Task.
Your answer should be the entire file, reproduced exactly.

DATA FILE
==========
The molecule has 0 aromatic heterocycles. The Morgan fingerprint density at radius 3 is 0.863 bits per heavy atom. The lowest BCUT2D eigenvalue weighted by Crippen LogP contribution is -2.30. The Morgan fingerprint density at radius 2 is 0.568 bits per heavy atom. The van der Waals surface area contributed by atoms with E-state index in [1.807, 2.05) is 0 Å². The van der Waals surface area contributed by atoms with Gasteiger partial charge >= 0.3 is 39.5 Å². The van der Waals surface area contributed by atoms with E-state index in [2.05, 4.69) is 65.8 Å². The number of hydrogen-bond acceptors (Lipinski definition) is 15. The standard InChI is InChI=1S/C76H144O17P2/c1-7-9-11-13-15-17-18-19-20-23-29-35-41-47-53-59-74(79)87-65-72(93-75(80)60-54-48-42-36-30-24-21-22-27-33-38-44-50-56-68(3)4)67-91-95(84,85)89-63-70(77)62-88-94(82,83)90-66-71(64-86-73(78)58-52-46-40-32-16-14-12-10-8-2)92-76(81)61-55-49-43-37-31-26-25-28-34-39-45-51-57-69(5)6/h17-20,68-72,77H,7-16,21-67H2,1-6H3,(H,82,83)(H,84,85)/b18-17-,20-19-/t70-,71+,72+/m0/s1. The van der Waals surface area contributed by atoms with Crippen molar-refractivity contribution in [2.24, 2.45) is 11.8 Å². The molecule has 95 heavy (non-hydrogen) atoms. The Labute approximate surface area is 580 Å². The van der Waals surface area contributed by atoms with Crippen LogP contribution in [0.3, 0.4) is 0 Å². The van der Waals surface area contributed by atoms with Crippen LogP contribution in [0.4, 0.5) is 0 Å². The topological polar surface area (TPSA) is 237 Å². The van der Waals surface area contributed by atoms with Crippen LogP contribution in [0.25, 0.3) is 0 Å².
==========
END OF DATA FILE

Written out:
The molecule has 0 aromatic heterocycles. The Morgan fingerprint density at radius 3 is 0.863 bits per heavy atom. The lowest BCUT2D eigenvalue weighted by Crippen LogP contribution is -2.30. The Morgan fingerprint density at radius 2 is 0.568 bits per heavy atom. The van der Waals surface area contributed by atoms with E-state index in [1.807, 2.05) is 0 Å². The van der Waals surface area contributed by atoms with Gasteiger partial charge >= 0.3 is 39.5 Å². The van der Waals surface area contributed by atoms with E-state index in [2.05, 4.69) is 65.8 Å². The number of hydrogen-bond acceptors (Lipinski definition) is 15. The standard InChI is InChI=1S/C76H144O17P2/c1-7-9-11-13-15-17-18-19-20-23-29-35-41-47-53-59-74(79)87-65-72(93-75(80)60-54-48-42-36-30-24-21-22-27-33-38-44-50-56-68(3)4)67-91-95(84,85)89-63-70(77)62-88-94(82,83)90-66-71(64-86-73(78)58-52-46-40-32-16-14-12-10-8-2)92-76(81)61-55-49-43-37-31-26-25-28-34-39-45-51-57-69(5)6/h17-20,68-72,77H,7-16,21-67H2,1-6H3,(H,82,83)(H,84,85)/b18-17-,20-19-/t70-,71+,72+/m0/s1. The van der Waals surface area contributed by atoms with Crippen molar-refractivity contribution in [2.24, 2.45) is 11.8 Å². The molecule has 95 heavy (non-hydrogen) atoms. The Labute approximate surface area is 580 Å². The van der Waals surface area contributed by atoms with Crippen LogP contribution in [0.3, 0.4) is 0 Å². The van der Waals surface area contributed by atoms with Crippen LogP contribution in [0.4, 0.5) is 0 Å². The topological polar surface area (TPSA) is 237 Å². The van der Waals surface area contributed by atoms with Crippen LogP contribution in [0.25, 0.3) is 0 Å².